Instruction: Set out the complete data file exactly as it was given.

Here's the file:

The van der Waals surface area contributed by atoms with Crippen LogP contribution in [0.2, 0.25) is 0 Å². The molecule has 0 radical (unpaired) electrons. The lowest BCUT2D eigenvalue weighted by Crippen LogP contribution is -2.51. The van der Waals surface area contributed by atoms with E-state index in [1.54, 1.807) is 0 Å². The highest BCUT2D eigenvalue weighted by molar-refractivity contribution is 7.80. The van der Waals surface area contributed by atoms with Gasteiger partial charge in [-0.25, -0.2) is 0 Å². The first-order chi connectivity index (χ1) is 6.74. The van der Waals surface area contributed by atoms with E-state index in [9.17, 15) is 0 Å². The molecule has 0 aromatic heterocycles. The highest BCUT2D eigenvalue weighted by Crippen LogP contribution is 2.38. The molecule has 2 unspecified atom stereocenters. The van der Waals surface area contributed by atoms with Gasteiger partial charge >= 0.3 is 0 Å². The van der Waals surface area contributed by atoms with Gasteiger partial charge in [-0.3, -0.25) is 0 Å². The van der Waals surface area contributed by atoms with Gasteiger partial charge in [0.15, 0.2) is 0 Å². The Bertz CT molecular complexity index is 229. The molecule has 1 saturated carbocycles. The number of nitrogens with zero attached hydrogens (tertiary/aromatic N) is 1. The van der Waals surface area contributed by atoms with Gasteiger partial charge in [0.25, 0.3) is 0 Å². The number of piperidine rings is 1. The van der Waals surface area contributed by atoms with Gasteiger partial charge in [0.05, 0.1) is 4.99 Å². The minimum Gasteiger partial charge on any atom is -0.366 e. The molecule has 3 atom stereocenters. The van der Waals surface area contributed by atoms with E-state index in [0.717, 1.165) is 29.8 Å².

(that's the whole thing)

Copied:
The van der Waals surface area contributed by atoms with Crippen LogP contribution in [0.2, 0.25) is 0 Å². The molecule has 0 radical (unpaired) electrons. The lowest BCUT2D eigenvalue weighted by Crippen LogP contribution is -2.51. The van der Waals surface area contributed by atoms with E-state index in [1.54, 1.807) is 0 Å². The highest BCUT2D eigenvalue weighted by molar-refractivity contribution is 7.80. The van der Waals surface area contributed by atoms with Gasteiger partial charge in [-0.25, -0.2) is 0 Å². The first-order chi connectivity index (χ1) is 6.74. The van der Waals surface area contributed by atoms with E-state index in [9.17, 15) is 0 Å². The molecule has 0 aromatic heterocycles. The highest BCUT2D eigenvalue weighted by Crippen LogP contribution is 2.38. The molecule has 2 unspecified atom stereocenters. The van der Waals surface area contributed by atoms with Gasteiger partial charge >= 0.3 is 0 Å². The van der Waals surface area contributed by atoms with Gasteiger partial charge in [-0.3, -0.25) is 0 Å². The van der Waals surface area contributed by atoms with Gasteiger partial charge in [0.15, 0.2) is 0 Å². The Bertz CT molecular complexity index is 229. The molecule has 1 saturated carbocycles. The number of nitrogens with zero attached hydrogens (tertiary/aromatic N) is 1. The van der Waals surface area contributed by atoms with Gasteiger partial charge in [0.25, 0.3) is 0 Å². The number of piperidine rings is 1. The van der Waals surface area contributed by atoms with Gasteiger partial charge in [0.05, 0.1) is 4.99 Å². The minimum Gasteiger partial charge on any atom is -0.366 e. The molecule has 3 atom stereocenters. The van der Waals surface area contributed by atoms with E-state index in [0.717, 1.165) is 29.8 Å².